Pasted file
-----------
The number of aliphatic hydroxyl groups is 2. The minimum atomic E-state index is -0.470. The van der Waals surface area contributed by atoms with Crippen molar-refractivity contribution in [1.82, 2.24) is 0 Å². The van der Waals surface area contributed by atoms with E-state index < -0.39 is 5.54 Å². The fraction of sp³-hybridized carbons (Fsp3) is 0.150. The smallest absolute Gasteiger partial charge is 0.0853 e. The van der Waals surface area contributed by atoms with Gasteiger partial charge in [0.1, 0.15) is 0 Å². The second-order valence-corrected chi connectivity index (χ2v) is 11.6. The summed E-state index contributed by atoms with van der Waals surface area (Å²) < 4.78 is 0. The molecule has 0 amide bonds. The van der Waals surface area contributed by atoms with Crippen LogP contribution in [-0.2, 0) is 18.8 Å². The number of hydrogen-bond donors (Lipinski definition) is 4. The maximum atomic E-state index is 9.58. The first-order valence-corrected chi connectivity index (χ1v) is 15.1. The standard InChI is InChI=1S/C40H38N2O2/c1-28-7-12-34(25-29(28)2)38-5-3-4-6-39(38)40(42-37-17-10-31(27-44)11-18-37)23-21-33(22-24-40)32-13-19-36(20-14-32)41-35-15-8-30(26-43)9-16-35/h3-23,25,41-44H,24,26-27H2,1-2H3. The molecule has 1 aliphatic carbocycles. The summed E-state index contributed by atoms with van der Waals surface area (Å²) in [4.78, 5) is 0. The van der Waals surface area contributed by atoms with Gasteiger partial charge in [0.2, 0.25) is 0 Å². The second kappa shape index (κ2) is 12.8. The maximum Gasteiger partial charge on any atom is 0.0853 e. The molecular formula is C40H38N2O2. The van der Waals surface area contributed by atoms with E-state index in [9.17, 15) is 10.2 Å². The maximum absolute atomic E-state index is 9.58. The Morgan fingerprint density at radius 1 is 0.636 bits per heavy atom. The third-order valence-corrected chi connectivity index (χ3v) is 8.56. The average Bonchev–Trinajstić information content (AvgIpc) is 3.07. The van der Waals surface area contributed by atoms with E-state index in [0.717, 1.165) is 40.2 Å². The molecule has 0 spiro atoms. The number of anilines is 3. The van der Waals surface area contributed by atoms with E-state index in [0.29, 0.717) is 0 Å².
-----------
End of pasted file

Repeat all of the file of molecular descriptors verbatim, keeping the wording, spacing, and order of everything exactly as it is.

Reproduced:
The number of aliphatic hydroxyl groups is 2. The minimum atomic E-state index is -0.470. The van der Waals surface area contributed by atoms with Crippen molar-refractivity contribution in [1.82, 2.24) is 0 Å². The van der Waals surface area contributed by atoms with E-state index < -0.39 is 5.54 Å². The fraction of sp³-hybridized carbons (Fsp3) is 0.150. The smallest absolute Gasteiger partial charge is 0.0853 e. The van der Waals surface area contributed by atoms with Gasteiger partial charge in [0.1, 0.15) is 0 Å². The second-order valence-corrected chi connectivity index (χ2v) is 11.6. The summed E-state index contributed by atoms with van der Waals surface area (Å²) < 4.78 is 0. The molecule has 0 amide bonds. The van der Waals surface area contributed by atoms with Crippen LogP contribution in [-0.2, 0) is 18.8 Å². The number of hydrogen-bond donors (Lipinski definition) is 4. The maximum atomic E-state index is 9.58. The first-order valence-corrected chi connectivity index (χ1v) is 15.1. The standard InChI is InChI=1S/C40H38N2O2/c1-28-7-12-34(25-29(28)2)38-5-3-4-6-39(38)40(42-37-17-10-31(27-44)11-18-37)23-21-33(22-24-40)32-13-19-36(20-14-32)41-35-15-8-30(26-43)9-16-35/h3-23,25,41-44H,24,26-27H2,1-2H3. The molecule has 1 aliphatic carbocycles. The summed E-state index contributed by atoms with van der Waals surface area (Å²) in [4.78, 5) is 0. The van der Waals surface area contributed by atoms with Gasteiger partial charge in [0.2, 0.25) is 0 Å². The second kappa shape index (κ2) is 12.8. The maximum Gasteiger partial charge on any atom is 0.0853 e. The molecular formula is C40H38N2O2. The van der Waals surface area contributed by atoms with E-state index in [9.17, 15) is 10.2 Å². The maximum absolute atomic E-state index is 9.58. The Morgan fingerprint density at radius 1 is 0.636 bits per heavy atom. The third-order valence-corrected chi connectivity index (χ3v) is 8.56. The average Bonchev–Trinajstić information content (AvgIpc) is 3.07. The van der Waals surface area contributed by atoms with E-state index in [0.717, 1.165) is 40.2 Å². The molecule has 0 spiro atoms. The number of anilines is 3. The van der Waals surface area contributed by atoms with E-state index in [0.29, 0.717) is 0 Å².